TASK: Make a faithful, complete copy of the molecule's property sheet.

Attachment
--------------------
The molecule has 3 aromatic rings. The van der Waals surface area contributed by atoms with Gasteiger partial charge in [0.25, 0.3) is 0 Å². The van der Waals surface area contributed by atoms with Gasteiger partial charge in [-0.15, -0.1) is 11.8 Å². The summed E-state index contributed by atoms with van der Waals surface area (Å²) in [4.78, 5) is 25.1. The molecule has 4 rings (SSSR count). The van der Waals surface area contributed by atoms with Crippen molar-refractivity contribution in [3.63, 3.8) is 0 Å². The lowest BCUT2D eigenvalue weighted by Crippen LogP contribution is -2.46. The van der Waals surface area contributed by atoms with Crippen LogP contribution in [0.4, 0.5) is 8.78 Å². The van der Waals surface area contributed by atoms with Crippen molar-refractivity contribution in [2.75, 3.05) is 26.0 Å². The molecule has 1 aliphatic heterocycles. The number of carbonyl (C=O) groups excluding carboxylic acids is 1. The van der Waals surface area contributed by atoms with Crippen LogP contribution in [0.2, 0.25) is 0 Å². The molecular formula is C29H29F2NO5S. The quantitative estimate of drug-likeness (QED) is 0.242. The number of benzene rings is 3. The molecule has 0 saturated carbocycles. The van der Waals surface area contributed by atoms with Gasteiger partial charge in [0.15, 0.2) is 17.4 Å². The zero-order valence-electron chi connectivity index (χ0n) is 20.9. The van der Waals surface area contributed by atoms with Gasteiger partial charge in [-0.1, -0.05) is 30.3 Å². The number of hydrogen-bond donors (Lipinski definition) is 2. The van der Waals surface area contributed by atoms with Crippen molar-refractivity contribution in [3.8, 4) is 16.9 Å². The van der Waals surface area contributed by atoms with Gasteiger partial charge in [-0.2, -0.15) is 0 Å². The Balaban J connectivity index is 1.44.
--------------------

The molecule has 3 aromatic rings. The van der Waals surface area contributed by atoms with Gasteiger partial charge in [0.25, 0.3) is 0 Å². The van der Waals surface area contributed by atoms with Gasteiger partial charge in [-0.15, -0.1) is 11.8 Å². The summed E-state index contributed by atoms with van der Waals surface area (Å²) in [4.78, 5) is 25.1. The molecule has 4 rings (SSSR count). The van der Waals surface area contributed by atoms with Crippen molar-refractivity contribution in [3.63, 3.8) is 0 Å². The lowest BCUT2D eigenvalue weighted by Crippen LogP contribution is -2.46. The van der Waals surface area contributed by atoms with Crippen LogP contribution in [0.4, 0.5) is 8.78 Å². The van der Waals surface area contributed by atoms with Crippen molar-refractivity contribution in [2.75, 3.05) is 26.0 Å². The molecule has 1 aliphatic heterocycles. The number of carbonyl (C=O) groups excluding carboxylic acids is 1. The van der Waals surface area contributed by atoms with Crippen LogP contribution in [0.2, 0.25) is 0 Å². The molecular formula is C29H29F2NO5S. The quantitative estimate of drug-likeness (QED) is 0.242. The number of benzene rings is 3. The molecule has 0 saturated carbocycles. The van der Waals surface area contributed by atoms with Gasteiger partial charge in [0.15, 0.2) is 17.4 Å². The zero-order valence-electron chi connectivity index (χ0n) is 20.9. The van der Waals surface area contributed by atoms with Gasteiger partial charge in [-0.1, -0.05) is 30.3 Å². The number of hydrogen-bond donors (Lipinski definition) is 2. The van der Waals surface area contributed by atoms with Crippen molar-refractivity contribution in [3.8, 4) is 16.9 Å². The van der Waals surface area contributed by atoms with Gasteiger partial charge in [-0.2, -0.15) is 0 Å². The Balaban J connectivity index is 1.44.